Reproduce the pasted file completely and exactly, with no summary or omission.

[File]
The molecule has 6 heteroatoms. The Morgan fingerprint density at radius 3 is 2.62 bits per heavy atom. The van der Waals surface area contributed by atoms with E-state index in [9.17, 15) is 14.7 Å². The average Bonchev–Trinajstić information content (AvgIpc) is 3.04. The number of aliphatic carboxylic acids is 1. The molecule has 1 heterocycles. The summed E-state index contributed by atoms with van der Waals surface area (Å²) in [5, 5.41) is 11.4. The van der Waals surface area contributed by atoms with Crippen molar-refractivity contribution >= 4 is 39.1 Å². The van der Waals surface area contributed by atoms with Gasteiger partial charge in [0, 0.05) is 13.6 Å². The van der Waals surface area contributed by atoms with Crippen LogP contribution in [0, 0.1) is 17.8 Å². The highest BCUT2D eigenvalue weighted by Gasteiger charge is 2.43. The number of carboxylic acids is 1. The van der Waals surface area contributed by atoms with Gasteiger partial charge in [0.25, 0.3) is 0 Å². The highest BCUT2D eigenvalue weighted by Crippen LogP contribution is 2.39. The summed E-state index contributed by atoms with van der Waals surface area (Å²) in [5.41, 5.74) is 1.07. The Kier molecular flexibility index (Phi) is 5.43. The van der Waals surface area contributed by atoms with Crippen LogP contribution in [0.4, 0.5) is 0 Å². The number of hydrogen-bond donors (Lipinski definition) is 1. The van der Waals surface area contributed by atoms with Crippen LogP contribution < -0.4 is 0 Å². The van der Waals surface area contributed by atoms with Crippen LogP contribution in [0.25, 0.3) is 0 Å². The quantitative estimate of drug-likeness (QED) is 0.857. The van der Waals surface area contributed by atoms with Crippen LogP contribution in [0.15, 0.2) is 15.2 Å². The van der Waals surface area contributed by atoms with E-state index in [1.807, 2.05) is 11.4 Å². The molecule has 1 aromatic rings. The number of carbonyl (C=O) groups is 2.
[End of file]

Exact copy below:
The molecule has 6 heteroatoms. The Morgan fingerprint density at radius 3 is 2.62 bits per heavy atom. The van der Waals surface area contributed by atoms with E-state index in [9.17, 15) is 14.7 Å². The average Bonchev–Trinajstić information content (AvgIpc) is 3.04. The number of aliphatic carboxylic acids is 1. The molecule has 1 heterocycles. The summed E-state index contributed by atoms with van der Waals surface area (Å²) in [5, 5.41) is 11.4. The van der Waals surface area contributed by atoms with Crippen molar-refractivity contribution >= 4 is 39.1 Å². The van der Waals surface area contributed by atoms with Gasteiger partial charge in [0, 0.05) is 13.6 Å². The van der Waals surface area contributed by atoms with Crippen LogP contribution in [0, 0.1) is 17.8 Å². The highest BCUT2D eigenvalue weighted by Gasteiger charge is 2.43. The number of carboxylic acids is 1. The van der Waals surface area contributed by atoms with Gasteiger partial charge in [0.25, 0.3) is 0 Å². The highest BCUT2D eigenvalue weighted by Crippen LogP contribution is 2.39. The summed E-state index contributed by atoms with van der Waals surface area (Å²) in [5.41, 5.74) is 1.07. The Kier molecular flexibility index (Phi) is 5.43. The van der Waals surface area contributed by atoms with Crippen LogP contribution in [0.4, 0.5) is 0 Å². The number of hydrogen-bond donors (Lipinski definition) is 1. The van der Waals surface area contributed by atoms with Crippen LogP contribution < -0.4 is 0 Å². The van der Waals surface area contributed by atoms with Crippen LogP contribution in [0.25, 0.3) is 0 Å². The quantitative estimate of drug-likeness (QED) is 0.857. The van der Waals surface area contributed by atoms with Crippen LogP contribution in [0.15, 0.2) is 15.2 Å². The van der Waals surface area contributed by atoms with E-state index in [1.807, 2.05) is 11.4 Å². The molecule has 1 aromatic rings. The number of carbonyl (C=O) groups is 2.